The idea of implanting electronics in the human body has its disturbing side, but if anybody had any question what will drive the use of body implants – medical uses – then here’s a confirming story. As reported on ABC World News (May 31, 2010), a device called the EndoSure Wireless AAA Pressure Management System, made by CardioMEMS is implanted directly into the pulmonary artery of the patient. The device, about the size of a paper clip, requires roughly 7 minutes to insert. Thereafter, to take a reading the patient passes a wand over their chest, which emits RF waves (like those used in RFID systems), which both triggers and provides energy for the device. The EndoSure device then transmits the patient’s mean heart pressure, systolic pressure, diastolic pressure, heart rate, and cardiac output to a receiver that sends the data to a secure web site for analysis by a doctor.
It’s not hard to understand that a sensory device actually in a major artery can be a lot more accurate than a skin-surface stethoscope. It can also provide insight into the patient’s heart condition more quickly and more precisely than, for example, the method of watching a patient’s weight gain. In fact, in recent trials, the EndoSure device has been responsible for a 38% reduction in hospitalizations over the period of one year. This is a staggering improvement.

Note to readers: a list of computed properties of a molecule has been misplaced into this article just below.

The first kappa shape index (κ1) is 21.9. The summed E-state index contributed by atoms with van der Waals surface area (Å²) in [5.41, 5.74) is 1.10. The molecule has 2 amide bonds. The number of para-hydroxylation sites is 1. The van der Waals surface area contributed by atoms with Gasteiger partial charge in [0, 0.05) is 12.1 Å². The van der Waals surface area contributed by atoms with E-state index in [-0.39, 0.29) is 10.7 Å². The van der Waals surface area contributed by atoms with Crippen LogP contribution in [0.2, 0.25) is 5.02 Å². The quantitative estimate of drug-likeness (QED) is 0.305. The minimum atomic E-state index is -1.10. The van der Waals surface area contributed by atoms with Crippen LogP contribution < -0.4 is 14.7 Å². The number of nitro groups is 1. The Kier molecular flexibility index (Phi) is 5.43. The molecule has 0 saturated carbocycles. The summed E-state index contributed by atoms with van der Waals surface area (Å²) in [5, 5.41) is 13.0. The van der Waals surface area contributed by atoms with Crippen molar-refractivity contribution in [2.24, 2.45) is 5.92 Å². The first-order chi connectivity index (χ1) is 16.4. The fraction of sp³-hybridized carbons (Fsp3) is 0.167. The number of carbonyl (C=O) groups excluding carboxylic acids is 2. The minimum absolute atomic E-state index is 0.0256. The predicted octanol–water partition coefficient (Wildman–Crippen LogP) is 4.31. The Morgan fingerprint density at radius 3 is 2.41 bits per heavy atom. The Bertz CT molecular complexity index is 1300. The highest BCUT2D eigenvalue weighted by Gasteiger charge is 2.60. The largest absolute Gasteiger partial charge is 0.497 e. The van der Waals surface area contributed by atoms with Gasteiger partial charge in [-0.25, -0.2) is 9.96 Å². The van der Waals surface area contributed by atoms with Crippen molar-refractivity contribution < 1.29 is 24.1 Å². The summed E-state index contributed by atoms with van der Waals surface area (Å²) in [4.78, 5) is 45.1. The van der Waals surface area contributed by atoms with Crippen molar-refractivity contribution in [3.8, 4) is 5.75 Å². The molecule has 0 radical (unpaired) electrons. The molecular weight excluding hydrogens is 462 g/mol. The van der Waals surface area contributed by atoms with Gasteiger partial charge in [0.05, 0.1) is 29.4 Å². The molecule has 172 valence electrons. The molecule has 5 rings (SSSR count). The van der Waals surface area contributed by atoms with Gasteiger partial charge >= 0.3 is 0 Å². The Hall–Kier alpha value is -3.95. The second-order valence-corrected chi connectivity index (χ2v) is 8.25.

This study represents the first major breakthrough in the management of heart failure in nearly a decade,” said William Abraham, one of the co-principal investigators of the study from the Division of Cardiovascular Medicine at The Ohio State University Medical Center (Columbus, Ohio USA).
“Identifying early rises in pulmonary arterial pressure is important because it’s the most direct sign of congestion,” said Abraham, adding that until now the only available approach was for patients to monitor weight gain, which has a low sensitivity in predicting heart failure hospitalisations of only 10 to 20 %. “The idea is that if we identify elevated pressures we can quickly treat patients proactively, titrating their medications to bring them back into the normal range, thereby averting episodes of heart failure decompensation where patients often need emergency room admissions.”
[Source: Health Canal]
The CardioMEMS device is now waiting for final approval by the Food and Drug Administration in the United States, and similar agencies in other countries. It’s not hard to understand that for patients with congestive heart disease (more chronic symptoms), the inconvenience of a seven minute procedure is far outweighed by the benefits of close and accurate monitoring. It’s also not hard to understand that the borderline between specialized medical use of such implants and the routine use of implants for general health and even entertainment purposes is not far away.